Jerry Dixon, CISO at security firm CrowdStrike and former US-CERT official, says the technology lets you set up a playbook or more automated and integrated process for handling incidents. "It quickly brings data to the analyst to triage and determine if there's something they need to worry about or not," he says.

Custom Python scripts are the usual fare for streamlining or automating things in a SOC, he says. "The problem with that is when someone moves on to another company you're stuck trying to make all this stuff work. The nice thing about orchestration tools …. Is it allows you to leverage that expertise and set up playbooks," Dixon says.

Shortage and retention of security staff are one of the big drivers behind orchestration. Sandro Bucchianeri, a veteran CISO for a global financial services firm, says he's looking at using orchestration, automation, and machine learning to give his already resource-strapped security team some breathing room.

The firm sees millions of alerts. "Getting these guys to focus on alerts is a massive waste of time because they have to manually do it and vet everything that comes through," which sometimes leaves some alerts on the cutting floor.

Finding and then retaining security people is one of his biggest challenges, he says. "The biggest problem is retaining that talent" after finding and training them, he says. "The next company comes along and offers than $10,000- to $20,000 more, and all that training and legacy knowledge goes [out the door] with it," he says.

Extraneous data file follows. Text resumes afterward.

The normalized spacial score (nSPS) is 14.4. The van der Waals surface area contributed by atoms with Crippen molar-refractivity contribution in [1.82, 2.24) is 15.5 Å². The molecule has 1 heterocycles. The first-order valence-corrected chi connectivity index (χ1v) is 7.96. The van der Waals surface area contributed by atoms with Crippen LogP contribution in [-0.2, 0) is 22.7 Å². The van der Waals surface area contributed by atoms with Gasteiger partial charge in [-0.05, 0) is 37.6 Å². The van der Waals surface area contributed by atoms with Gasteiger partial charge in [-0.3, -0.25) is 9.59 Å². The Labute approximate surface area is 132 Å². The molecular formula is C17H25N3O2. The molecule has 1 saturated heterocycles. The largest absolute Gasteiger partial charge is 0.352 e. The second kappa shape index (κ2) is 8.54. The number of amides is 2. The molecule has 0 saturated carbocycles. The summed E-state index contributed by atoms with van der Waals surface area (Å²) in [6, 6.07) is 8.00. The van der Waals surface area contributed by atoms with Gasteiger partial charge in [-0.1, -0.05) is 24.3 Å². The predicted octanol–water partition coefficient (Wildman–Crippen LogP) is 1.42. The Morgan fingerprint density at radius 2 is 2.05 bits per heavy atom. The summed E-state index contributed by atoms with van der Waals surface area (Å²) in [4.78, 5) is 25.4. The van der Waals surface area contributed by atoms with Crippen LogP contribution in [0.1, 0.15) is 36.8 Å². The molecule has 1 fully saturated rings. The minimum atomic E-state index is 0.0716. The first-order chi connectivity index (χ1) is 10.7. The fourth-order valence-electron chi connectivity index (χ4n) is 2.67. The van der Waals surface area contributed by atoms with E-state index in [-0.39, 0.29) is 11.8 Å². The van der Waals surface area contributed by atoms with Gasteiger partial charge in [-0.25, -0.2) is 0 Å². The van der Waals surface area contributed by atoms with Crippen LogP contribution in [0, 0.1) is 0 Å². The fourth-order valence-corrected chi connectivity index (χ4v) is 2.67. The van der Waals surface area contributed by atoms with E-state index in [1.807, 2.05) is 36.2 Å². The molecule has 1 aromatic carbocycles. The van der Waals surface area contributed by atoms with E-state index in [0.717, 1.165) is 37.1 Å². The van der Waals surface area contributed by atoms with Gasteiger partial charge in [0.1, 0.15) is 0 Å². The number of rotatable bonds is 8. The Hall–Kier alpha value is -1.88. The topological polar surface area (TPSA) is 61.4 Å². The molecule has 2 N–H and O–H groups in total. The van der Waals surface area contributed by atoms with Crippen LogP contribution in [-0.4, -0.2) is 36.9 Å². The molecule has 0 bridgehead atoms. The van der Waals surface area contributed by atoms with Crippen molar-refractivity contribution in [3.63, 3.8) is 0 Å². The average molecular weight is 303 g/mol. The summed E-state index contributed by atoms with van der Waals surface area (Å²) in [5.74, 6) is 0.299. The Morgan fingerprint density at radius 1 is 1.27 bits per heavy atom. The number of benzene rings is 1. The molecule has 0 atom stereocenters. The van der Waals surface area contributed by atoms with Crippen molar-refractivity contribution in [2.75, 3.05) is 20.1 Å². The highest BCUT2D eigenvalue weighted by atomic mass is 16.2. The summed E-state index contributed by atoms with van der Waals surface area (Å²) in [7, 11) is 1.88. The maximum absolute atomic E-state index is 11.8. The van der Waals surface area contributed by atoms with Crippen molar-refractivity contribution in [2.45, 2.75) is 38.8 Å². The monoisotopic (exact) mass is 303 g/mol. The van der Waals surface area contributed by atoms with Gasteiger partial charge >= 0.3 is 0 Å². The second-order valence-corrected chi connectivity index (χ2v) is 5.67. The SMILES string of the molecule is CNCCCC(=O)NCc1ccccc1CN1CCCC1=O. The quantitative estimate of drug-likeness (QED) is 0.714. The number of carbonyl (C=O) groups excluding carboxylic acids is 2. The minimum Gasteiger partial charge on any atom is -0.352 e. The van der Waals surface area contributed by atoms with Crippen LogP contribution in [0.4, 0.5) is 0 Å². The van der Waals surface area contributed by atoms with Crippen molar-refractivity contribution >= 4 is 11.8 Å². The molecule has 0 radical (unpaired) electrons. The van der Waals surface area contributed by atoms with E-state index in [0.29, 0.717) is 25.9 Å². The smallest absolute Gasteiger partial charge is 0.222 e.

Bucchianeri says these issues have driven his firm, the name of which he asked not be published, to start contemplating orchestration for phishing response, reducing false-positives, and automated reporting. "Phishing is the single biggest thing we face, [including] whaling attacks for our execs," he says.

On the business side, security orchestration inherently provides tangible data on time and cost savings that then can be used to justify security budget or purchases, Bucchianeri and other security experts say.

"We know what an analyst costs us," he says.  If security orchestration can save four house of labor a day, that's a quantifiable piece of information that translates to upper management, he notes.

IBM's Julian echoes that. "Having a conversation grounded in business terms puts you in a better position to advocate for what you want to do," Julian says.

How to Orchestrate

Before installing orchestration software or services, be sure the process you're orchestrating is well-understood, notes IBM Resilient's Julian. "We think everyone should start with orchestration if only to validate a process," he says. It gets the organization a consistent, repeatable process in place.

The danger of deploying orchestration without proper planning and preparation is that you could merely automate a lousy process rather than improve and streamline one. "It doesn't make sense to orchestrate a bad process. That's one of the things that holds up or slows people down" from rolling out orchestration, Oltsik warns.

Like many security operations, people and process also need to be considered and synced. Gary Ruiz, senior manager of cybersecurity at Rackspace, says it's important to communicate and work closely with security analysts when setting up orchestration operations.

"Everybody is used to doing this manually," so training security teams and reassuring them that this will help and not necessarily replace them can be challenging, says Ruiz, whose company is test-driving Phantom's orchestration system for phishing attack response.

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About the Author(s)

Kelly Jackson Higgins, Editor-in-Chief, Dark Reading

Kelly Jackson Higgins is the Editor-in-Chief of Dark Reading. She is an award-winning veteran technology and business journalist with more than two decades of experience in reporting and editing for various publications, including Network Computing, Secure Enterprise Magazine, Virginia Business magazine, and other major media properties. Jackson Higgins was recently selected as one of the Top 10 Cybersecurity Journalists in the US, and named as one of Folio's 2019 Top Women in Media. She began her career as a sports writer in the Washington, DC metropolitan area, and earned her BA at William & Mary. Follow her on Twitter @kjhiggins.